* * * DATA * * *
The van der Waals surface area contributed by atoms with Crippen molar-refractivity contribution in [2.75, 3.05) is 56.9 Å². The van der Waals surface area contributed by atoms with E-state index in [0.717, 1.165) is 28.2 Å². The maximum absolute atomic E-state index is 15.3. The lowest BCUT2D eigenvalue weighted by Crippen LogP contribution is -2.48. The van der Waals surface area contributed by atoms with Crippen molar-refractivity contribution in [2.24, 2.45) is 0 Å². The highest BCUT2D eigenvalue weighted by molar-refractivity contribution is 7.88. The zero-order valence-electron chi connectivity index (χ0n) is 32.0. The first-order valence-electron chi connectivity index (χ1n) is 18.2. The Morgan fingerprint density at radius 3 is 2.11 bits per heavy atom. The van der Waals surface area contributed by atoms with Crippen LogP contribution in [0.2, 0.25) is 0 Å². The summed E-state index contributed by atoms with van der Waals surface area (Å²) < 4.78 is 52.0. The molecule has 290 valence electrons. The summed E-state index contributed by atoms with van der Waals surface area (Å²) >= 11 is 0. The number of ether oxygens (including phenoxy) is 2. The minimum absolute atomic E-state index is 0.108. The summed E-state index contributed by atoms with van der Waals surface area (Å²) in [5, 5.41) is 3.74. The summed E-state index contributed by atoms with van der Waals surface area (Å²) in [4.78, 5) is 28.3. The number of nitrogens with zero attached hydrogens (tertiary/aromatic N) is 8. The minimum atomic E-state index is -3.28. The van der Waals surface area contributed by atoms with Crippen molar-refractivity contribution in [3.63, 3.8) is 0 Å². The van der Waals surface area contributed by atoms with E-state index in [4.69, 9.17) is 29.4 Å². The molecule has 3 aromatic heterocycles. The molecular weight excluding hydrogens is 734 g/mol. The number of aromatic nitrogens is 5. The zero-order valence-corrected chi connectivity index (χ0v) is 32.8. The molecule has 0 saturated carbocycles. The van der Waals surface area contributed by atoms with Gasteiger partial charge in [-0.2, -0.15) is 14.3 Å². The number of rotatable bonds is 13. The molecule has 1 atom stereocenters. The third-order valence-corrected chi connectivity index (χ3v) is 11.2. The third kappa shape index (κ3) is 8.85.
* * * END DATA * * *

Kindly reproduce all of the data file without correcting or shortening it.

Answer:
The van der Waals surface area contributed by atoms with Crippen molar-refractivity contribution in [2.75, 3.05) is 56.9 Å². The van der Waals surface area contributed by atoms with E-state index in [0.717, 1.165) is 28.2 Å². The maximum absolute atomic E-state index is 15.3. The lowest BCUT2D eigenvalue weighted by Crippen LogP contribution is -2.48. The van der Waals surface area contributed by atoms with Crippen molar-refractivity contribution in [2.24, 2.45) is 0 Å². The highest BCUT2D eigenvalue weighted by molar-refractivity contribution is 7.88. The zero-order valence-electron chi connectivity index (χ0n) is 32.0. The first-order valence-electron chi connectivity index (χ1n) is 18.2. The Morgan fingerprint density at radius 3 is 2.11 bits per heavy atom. The van der Waals surface area contributed by atoms with Crippen LogP contribution in [0.2, 0.25) is 0 Å². The summed E-state index contributed by atoms with van der Waals surface area (Å²) < 4.78 is 52.0. The molecule has 290 valence electrons. The summed E-state index contributed by atoms with van der Waals surface area (Å²) >= 11 is 0. The number of ether oxygens (including phenoxy) is 2. The minimum absolute atomic E-state index is 0.108. The summed E-state index contributed by atoms with van der Waals surface area (Å²) in [5, 5.41) is 3.74. The summed E-state index contributed by atoms with van der Waals surface area (Å²) in [4.78, 5) is 28.3. The number of nitrogens with zero attached hydrogens (tertiary/aromatic N) is 8. The minimum atomic E-state index is -3.28. The van der Waals surface area contributed by atoms with Crippen molar-refractivity contribution in [3.63, 3.8) is 0 Å². The van der Waals surface area contributed by atoms with E-state index in [4.69, 9.17) is 29.4 Å². The molecule has 3 aromatic heterocycles. The molecular weight excluding hydrogens is 734 g/mol. The number of aromatic nitrogens is 5. The zero-order valence-corrected chi connectivity index (χ0v) is 32.8. The molecule has 0 saturated carbocycles. The van der Waals surface area contributed by atoms with Gasteiger partial charge in [-0.2, -0.15) is 14.3 Å². The number of rotatable bonds is 13. The molecule has 1 atom stereocenters. The third-order valence-corrected chi connectivity index (χ3v) is 11.2. The third kappa shape index (κ3) is 8.85.